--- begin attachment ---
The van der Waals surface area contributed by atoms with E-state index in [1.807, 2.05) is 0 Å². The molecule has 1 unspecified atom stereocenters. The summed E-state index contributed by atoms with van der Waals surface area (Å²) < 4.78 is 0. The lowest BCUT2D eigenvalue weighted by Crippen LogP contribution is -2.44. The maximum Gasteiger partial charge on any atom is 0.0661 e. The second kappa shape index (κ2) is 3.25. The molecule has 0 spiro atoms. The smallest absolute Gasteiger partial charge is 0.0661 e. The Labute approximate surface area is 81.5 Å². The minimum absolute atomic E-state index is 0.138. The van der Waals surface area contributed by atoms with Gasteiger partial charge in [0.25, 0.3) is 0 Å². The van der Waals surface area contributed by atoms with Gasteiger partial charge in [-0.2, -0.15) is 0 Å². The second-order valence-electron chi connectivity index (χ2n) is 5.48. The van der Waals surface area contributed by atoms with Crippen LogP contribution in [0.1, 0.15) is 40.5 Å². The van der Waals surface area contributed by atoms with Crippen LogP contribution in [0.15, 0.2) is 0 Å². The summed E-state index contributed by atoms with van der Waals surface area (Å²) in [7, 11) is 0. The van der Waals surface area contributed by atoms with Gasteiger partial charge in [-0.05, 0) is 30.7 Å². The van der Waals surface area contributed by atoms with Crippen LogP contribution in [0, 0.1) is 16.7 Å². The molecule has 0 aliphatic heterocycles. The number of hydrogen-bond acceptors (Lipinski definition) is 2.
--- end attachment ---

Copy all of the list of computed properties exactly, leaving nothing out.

The van der Waals surface area contributed by atoms with E-state index in [1.807, 2.05) is 0 Å². The molecule has 1 unspecified atom stereocenters. The summed E-state index contributed by atoms with van der Waals surface area (Å²) < 4.78 is 0. The lowest BCUT2D eigenvalue weighted by Crippen LogP contribution is -2.44. The maximum Gasteiger partial charge on any atom is 0.0661 e. The second kappa shape index (κ2) is 3.25. The molecule has 0 spiro atoms. The smallest absolute Gasteiger partial charge is 0.0661 e. The Labute approximate surface area is 81.5 Å². The minimum absolute atomic E-state index is 0.138. The van der Waals surface area contributed by atoms with Gasteiger partial charge in [0.25, 0.3) is 0 Å². The van der Waals surface area contributed by atoms with Gasteiger partial charge in [-0.2, -0.15) is 0 Å². The second-order valence-electron chi connectivity index (χ2n) is 5.48. The van der Waals surface area contributed by atoms with Crippen LogP contribution in [0.1, 0.15) is 40.5 Å². The van der Waals surface area contributed by atoms with Crippen LogP contribution in [0.15, 0.2) is 0 Å². The summed E-state index contributed by atoms with van der Waals surface area (Å²) in [7, 11) is 0. The van der Waals surface area contributed by atoms with Gasteiger partial charge in [-0.05, 0) is 30.7 Å². The van der Waals surface area contributed by atoms with Crippen LogP contribution in [0, 0.1) is 16.7 Å². The molecule has 0 aliphatic heterocycles. The number of hydrogen-bond acceptors (Lipinski definition) is 2.